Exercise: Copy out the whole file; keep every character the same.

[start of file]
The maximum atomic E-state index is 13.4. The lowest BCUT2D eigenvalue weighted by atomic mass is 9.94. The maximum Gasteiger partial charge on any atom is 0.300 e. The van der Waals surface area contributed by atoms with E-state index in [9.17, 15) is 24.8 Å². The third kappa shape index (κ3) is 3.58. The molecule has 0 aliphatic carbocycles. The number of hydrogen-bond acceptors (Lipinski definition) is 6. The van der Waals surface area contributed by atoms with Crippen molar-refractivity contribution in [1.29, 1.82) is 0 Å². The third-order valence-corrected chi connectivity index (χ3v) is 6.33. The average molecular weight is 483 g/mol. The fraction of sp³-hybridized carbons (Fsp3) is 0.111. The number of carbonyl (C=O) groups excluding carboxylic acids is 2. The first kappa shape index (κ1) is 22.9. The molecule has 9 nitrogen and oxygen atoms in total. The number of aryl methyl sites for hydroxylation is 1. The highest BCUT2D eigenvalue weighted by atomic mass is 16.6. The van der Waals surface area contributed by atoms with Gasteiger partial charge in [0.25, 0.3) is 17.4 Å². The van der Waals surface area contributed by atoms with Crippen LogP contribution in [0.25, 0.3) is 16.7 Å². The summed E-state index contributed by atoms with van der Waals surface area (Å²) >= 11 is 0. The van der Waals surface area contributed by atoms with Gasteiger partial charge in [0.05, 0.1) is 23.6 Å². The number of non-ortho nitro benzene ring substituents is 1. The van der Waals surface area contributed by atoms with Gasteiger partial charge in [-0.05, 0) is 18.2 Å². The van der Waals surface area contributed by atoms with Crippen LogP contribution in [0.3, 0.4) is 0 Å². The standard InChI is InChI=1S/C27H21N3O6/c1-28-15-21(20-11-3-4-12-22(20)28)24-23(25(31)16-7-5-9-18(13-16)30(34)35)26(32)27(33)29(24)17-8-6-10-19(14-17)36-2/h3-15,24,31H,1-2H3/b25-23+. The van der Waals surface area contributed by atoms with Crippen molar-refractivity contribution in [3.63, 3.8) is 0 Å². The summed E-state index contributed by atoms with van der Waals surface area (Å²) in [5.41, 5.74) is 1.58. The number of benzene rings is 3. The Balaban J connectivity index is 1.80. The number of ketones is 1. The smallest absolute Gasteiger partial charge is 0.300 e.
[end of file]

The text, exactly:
The maximum atomic E-state index is 13.4. The lowest BCUT2D eigenvalue weighted by atomic mass is 9.94. The maximum Gasteiger partial charge on any atom is 0.300 e. The van der Waals surface area contributed by atoms with E-state index in [9.17, 15) is 24.8 Å². The third kappa shape index (κ3) is 3.58. The molecule has 0 aliphatic carbocycles. The number of hydrogen-bond acceptors (Lipinski definition) is 6. The van der Waals surface area contributed by atoms with Crippen molar-refractivity contribution in [1.29, 1.82) is 0 Å². The third-order valence-corrected chi connectivity index (χ3v) is 6.33. The average molecular weight is 483 g/mol. The fraction of sp³-hybridized carbons (Fsp3) is 0.111. The number of carbonyl (C=O) groups excluding carboxylic acids is 2. The first kappa shape index (κ1) is 22.9. The molecule has 9 nitrogen and oxygen atoms in total. The number of aryl methyl sites for hydroxylation is 1. The highest BCUT2D eigenvalue weighted by atomic mass is 16.6. The van der Waals surface area contributed by atoms with Gasteiger partial charge in [0.25, 0.3) is 17.4 Å². The van der Waals surface area contributed by atoms with Crippen LogP contribution in [0.25, 0.3) is 16.7 Å². The summed E-state index contributed by atoms with van der Waals surface area (Å²) >= 11 is 0. The van der Waals surface area contributed by atoms with Gasteiger partial charge in [0.05, 0.1) is 23.6 Å². The number of non-ortho nitro benzene ring substituents is 1. The van der Waals surface area contributed by atoms with Gasteiger partial charge in [-0.05, 0) is 18.2 Å². The van der Waals surface area contributed by atoms with Crippen LogP contribution in [0.3, 0.4) is 0 Å². The standard InChI is InChI=1S/C27H21N3O6/c1-28-15-21(20-11-3-4-12-22(20)28)24-23(25(31)16-7-5-9-18(13-16)30(34)35)26(32)27(33)29(24)17-8-6-10-19(14-17)36-2/h3-15,24,31H,1-2H3/b25-23+. The van der Waals surface area contributed by atoms with Crippen molar-refractivity contribution in [3.63, 3.8) is 0 Å². The summed E-state index contributed by atoms with van der Waals surface area (Å²) in [5.41, 5.74) is 1.58. The number of benzene rings is 3. The Balaban J connectivity index is 1.80. The number of ketones is 1. The smallest absolute Gasteiger partial charge is 0.300 e.